In 2021 an exhibit about Leon Mandrake has been organized by the Museum of Surrey (from February 17 until May 16, 2021 / Museum location: 17710 56A Avenue, British Columbia, Canada). see https://www.surrey.ca/news-events/news/experience-real-mandrake-magician-museum-of-surrey and https://www.surrey.ca/news-events/news/magic-days-coming-museum-of-surrey about Lon Mandrake performances for his father exhibit. Two news articles : https://vancouversun.com/news/mandrake-the-magician-exhibit-celebrates-world-famous-illusionists-surrey-and-new-westminster-roots (Vancouver News) and https://www.cbc.ca/news/canada/british-columbia/mandrake-exhibit-surrey-1.5926418 (CBC News article). An virtual tour is available at: https://my.matterport.com/show/?m=tiWXk7imoke, and on YouTube at: https://www.youtube.com/watch?v=WNuiPesN7UU&ab_channel=ExitThrutheGiftShop.
Photos from Studio Romaine
In the forties, the studio of the photographer Romaine (adress: 220 Jones Street, San Francisco, California) was quite noticeably known for its portraits of movies actors and actresses as well as of various entertainers or stage performers, among whom Leon Mandrake and his assistants.
Phil Davis Tribute drawing and letter
- ↑ born in Italy by Felix and Lorena Giglio.
- ↑ daughter of John Wagner and Rebecca Wagner née Mc Donald. From her first marriage she had her son Alfred Carlyle Jackson.
- ↑ She was the daughter of William Fenton Armour (1889-1948) and Maude E Armour (née Hill, 1894-1979). Ruby married Eugene Debs Burleson late December 1936. He was a dancer and instructor in Phoenix. She had been dancing from about 1933. Their son, Gary Dean Burleson (1939-2012) was born on October 8, 1939. They was devorced short time after their son was born.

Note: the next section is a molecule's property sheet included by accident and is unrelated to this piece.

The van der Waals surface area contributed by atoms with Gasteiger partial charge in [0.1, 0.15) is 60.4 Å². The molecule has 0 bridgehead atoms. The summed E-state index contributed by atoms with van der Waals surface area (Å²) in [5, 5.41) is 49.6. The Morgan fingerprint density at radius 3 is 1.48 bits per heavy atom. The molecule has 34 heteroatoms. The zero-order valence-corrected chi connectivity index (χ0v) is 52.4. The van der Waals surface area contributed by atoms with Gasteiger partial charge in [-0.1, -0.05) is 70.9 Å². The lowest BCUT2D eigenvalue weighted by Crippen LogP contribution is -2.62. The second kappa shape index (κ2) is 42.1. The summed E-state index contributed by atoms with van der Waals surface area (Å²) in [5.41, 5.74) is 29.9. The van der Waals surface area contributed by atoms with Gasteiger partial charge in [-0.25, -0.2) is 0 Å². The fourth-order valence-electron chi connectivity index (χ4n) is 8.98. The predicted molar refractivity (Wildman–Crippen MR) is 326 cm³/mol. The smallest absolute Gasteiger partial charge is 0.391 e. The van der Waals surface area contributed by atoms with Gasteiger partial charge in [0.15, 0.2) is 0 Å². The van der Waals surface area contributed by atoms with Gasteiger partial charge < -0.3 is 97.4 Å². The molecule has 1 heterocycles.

- ↑ a famous play which had been running 12 tears in Los Angeles, four years in New York and two years in San Francisco
- ↑ Also named as Lola Wilson
- ↑ in 1955 ?
- ↑ Washington, Birth Records, 1870-1935
- ↑ 2.0 2.1 Border Crossings from Canada to U.S., 1895-1960 (May 25, 1939)
- ↑ 3.0 3.1 3.2 Wikipedia: Leon Mandrake
- ↑ 1921 Census of Canada
- ↑ MagicPedia: Richards the Wizard
- ↑ Vancouver History
- ↑ Arizona, County Marriage Records, 1865-1972
- ↑ "Cherry-Ho Club Destroyed by Fire", Arizona Republic (Phoenix, Arizona) 21 May 1942, page 8.
- ↑ "Show Box Vodvil Delights Big Crowds", The Seattle Star (Seattle, Washington), 21 July 1942, page 7.
- ↑ Washington, Marriage Records, 1854-2013
- ↑ Watson, Patrick, "The Canadians: Biographies of a Nation", Volumer 1-3. McArthur, 2003, 439.
- ↑ Smith, George Porter, "Magic in Big-Time Style Presented by Mandrake & Company", Freeport Journal-Standard (Freeport, Illinois), 10 Oct 1946, Page 6.
- ↑ "Magician's Dove Act Ended After Bird Actor Dies", Arizona Daily Star (Tucson, Arizona), 31 Oct 1944, p 6.
- ↑ Nevada State Journal (Reno, Nevada) 23 Apr 1946, Page 3.
- ↑ Reno Gazette-Journal (Reno, Nevada) 24 Apr 1946, Page 8.
- ↑ "Annulment Recommended", The Kingston Daily Freeman (Kingston, New York), 20 Nov 1952, Page 17.
- ↑ Missouri, Marriage Records, 1805-2002
The Conjurors' Magazine / Genii: Articles and covers with Leon Mandrake
- The Conjurors' Magazine - selected as the official organ for the Magician's Guild of America - was a monthly periodical devoted to magic and magicians and created in 1945 before becoming Genii, The Conjurors Magazine.